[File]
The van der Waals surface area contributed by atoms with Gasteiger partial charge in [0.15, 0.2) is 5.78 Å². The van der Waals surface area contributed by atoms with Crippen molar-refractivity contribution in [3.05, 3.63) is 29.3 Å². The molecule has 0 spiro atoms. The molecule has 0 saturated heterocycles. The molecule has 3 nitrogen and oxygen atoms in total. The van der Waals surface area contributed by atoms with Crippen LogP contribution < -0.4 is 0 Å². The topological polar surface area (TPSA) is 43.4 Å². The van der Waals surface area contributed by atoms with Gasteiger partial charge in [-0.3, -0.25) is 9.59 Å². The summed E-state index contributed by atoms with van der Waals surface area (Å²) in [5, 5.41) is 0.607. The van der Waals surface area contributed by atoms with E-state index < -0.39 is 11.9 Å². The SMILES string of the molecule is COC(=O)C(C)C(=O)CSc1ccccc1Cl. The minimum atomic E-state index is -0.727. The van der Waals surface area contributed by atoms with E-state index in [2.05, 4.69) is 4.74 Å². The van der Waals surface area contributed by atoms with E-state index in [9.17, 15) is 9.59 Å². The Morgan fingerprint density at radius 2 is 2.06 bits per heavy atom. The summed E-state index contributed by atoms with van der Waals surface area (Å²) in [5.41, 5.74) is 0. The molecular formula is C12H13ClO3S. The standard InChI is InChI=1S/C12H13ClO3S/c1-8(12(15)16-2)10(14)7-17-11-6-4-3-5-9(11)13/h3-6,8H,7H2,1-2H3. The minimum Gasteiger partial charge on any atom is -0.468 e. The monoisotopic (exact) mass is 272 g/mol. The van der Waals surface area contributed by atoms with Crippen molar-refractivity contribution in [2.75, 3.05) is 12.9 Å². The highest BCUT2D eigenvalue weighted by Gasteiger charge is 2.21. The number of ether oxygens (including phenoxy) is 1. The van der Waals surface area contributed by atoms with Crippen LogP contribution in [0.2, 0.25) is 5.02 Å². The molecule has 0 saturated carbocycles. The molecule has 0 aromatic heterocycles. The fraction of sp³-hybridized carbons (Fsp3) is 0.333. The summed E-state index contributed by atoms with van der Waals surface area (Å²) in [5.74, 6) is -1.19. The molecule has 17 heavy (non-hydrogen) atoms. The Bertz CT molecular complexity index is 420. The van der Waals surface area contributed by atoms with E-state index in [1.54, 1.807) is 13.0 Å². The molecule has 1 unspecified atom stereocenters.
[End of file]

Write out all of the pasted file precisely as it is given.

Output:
The van der Waals surface area contributed by atoms with Gasteiger partial charge in [0.15, 0.2) is 5.78 Å². The van der Waals surface area contributed by atoms with Crippen molar-refractivity contribution in [3.05, 3.63) is 29.3 Å². The molecule has 0 spiro atoms. The molecule has 0 saturated heterocycles. The molecule has 3 nitrogen and oxygen atoms in total. The van der Waals surface area contributed by atoms with Crippen LogP contribution < -0.4 is 0 Å². The topological polar surface area (TPSA) is 43.4 Å². The van der Waals surface area contributed by atoms with Gasteiger partial charge in [-0.3, -0.25) is 9.59 Å². The summed E-state index contributed by atoms with van der Waals surface area (Å²) in [5, 5.41) is 0.607. The van der Waals surface area contributed by atoms with E-state index < -0.39 is 11.9 Å². The SMILES string of the molecule is COC(=O)C(C)C(=O)CSc1ccccc1Cl. The minimum atomic E-state index is -0.727. The van der Waals surface area contributed by atoms with E-state index in [2.05, 4.69) is 4.74 Å². The van der Waals surface area contributed by atoms with E-state index in [9.17, 15) is 9.59 Å². The Morgan fingerprint density at radius 2 is 2.06 bits per heavy atom. The summed E-state index contributed by atoms with van der Waals surface area (Å²) in [5.41, 5.74) is 0. The molecular formula is C12H13ClO3S. The standard InChI is InChI=1S/C12H13ClO3S/c1-8(12(15)16-2)10(14)7-17-11-6-4-3-5-9(11)13/h3-6,8H,7H2,1-2H3. The minimum Gasteiger partial charge on any atom is -0.468 e. The monoisotopic (exact) mass is 272 g/mol. The van der Waals surface area contributed by atoms with Crippen molar-refractivity contribution in [2.75, 3.05) is 12.9 Å². The highest BCUT2D eigenvalue weighted by Gasteiger charge is 2.21. The number of ether oxygens (including phenoxy) is 1. The van der Waals surface area contributed by atoms with Crippen LogP contribution in [0.2, 0.25) is 5.02 Å². The molecule has 0 saturated carbocycles. The molecule has 0 aromatic heterocycles. The fraction of sp³-hybridized carbons (Fsp3) is 0.333. The summed E-state index contributed by atoms with van der Waals surface area (Å²) in [5.74, 6) is -1.19. The molecule has 17 heavy (non-hydrogen) atoms. The Bertz CT molecular complexity index is 420. The van der Waals surface area contributed by atoms with E-state index in [1.54, 1.807) is 13.0 Å². The molecule has 1 unspecified atom stereocenters.